I think just about everyone has, at some point, done the values activity. The general idea is that you write down your top N values on sheets of paper and continuously narrow them down until you are left with only M values remaining. I first did this when I was in High School at a Key Leader event and since then have done it quite a few times. I am going to talk about some of the ways it has been done and comment on what worked and what did not.
The first way I did it, at the Key Leader event, worked fairly well. There was a paper at the front of the room with the values on them and you were asked to walk up and put your values in the ring. We started with the outer rings and moved towards the center after each round of giving up values. After it was over the facilitator pointed out how willing we were to give up our values at first and how much harder it became. She also pointed out that we still were willing to give them up despite her never using language that said it was mandatory. Everything was done well, but nothing was done spectacularly.
The most recent time I did this activity was at a student-let event for Circle K. This honestly was the worst time I have ever seen this done. We wrote each value on a sheet of paper (lead up was similar to “write your values on these ten slips of paper”) and were then told to keep choosing a smaller number of values. At the end, we were simply asked to hand our remaining value to someone walking around the room collecting them. This activity did not create though, it did not encourage us to reflect on what it was we valued, it simply got a sample of what it was that many people in our club valued and allowed for a word cloud to be shown at the end. This is an activity that is capable of having a lot of impact upon people and I really did not like seeing us go through it so hastily.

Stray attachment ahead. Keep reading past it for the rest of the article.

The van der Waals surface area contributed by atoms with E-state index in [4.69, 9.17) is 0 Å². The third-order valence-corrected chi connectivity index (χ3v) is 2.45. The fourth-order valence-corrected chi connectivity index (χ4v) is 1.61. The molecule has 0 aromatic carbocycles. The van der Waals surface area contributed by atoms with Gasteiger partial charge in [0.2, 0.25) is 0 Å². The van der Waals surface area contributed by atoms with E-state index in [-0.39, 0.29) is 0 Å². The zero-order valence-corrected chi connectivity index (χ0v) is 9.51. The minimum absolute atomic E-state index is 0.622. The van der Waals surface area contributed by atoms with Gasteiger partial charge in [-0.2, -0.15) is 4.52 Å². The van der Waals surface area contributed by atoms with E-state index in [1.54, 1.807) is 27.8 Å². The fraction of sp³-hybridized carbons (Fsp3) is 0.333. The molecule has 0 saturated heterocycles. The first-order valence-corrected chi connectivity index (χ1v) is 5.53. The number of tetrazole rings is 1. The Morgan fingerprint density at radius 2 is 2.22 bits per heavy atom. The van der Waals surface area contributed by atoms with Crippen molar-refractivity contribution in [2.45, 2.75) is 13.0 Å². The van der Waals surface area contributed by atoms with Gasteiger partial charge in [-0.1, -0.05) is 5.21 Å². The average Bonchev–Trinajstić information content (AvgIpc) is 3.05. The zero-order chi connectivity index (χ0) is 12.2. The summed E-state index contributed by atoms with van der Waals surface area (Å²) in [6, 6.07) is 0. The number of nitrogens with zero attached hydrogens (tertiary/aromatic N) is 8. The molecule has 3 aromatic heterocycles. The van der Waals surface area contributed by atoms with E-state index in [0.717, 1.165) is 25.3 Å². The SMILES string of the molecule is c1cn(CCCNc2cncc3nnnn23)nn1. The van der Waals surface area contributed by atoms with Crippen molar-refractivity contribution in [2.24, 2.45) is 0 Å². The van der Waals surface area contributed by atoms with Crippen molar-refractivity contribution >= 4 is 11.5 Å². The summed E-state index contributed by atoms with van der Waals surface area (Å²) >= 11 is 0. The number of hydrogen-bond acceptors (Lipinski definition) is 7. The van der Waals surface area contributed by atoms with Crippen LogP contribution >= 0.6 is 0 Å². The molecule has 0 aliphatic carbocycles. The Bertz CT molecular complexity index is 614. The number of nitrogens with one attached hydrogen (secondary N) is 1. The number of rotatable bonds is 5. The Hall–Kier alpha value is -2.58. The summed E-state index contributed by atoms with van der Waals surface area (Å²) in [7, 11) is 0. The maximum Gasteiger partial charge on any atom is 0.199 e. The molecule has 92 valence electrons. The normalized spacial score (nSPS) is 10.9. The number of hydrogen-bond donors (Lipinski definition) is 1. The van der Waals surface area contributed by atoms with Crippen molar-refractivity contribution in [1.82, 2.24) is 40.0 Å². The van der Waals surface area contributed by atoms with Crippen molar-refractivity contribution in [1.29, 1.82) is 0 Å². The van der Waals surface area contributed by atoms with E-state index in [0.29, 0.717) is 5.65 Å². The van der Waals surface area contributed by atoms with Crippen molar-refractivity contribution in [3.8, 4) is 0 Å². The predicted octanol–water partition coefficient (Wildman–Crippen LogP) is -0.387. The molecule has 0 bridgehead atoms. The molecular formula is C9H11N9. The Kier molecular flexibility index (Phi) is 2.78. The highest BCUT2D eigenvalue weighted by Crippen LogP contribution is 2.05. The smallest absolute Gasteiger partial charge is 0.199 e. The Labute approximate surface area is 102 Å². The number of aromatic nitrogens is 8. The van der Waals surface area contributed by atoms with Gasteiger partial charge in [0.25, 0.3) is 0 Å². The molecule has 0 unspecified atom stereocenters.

The best time I have ever seen the activity done was at Circle K Leadership Academy. We started with the normal writing of the values, but there was an added emphasis of how we selected each value. After we had the values written, we moved into discarding them, into a large bin. We wandered around the room, dropping our values into the bin as we did so. While we were doing this, the facilitator read off some of the values stating, for example, “Someone chose to give up honesty”, really giving us a chance to think about what we personally treasure. As he read off values I still had, it gave me pause knowing that there were people for whom these were not important. At the end, we had a chance to think about what we had done. Everything at that event worked perfectly and it is the example of how the activity should be run.
This is an outstanding activity that can get a lot of thought out of people. If you are leading it, please make sure that you give it the attention it deserves and put a lot of effort into how it can impact people.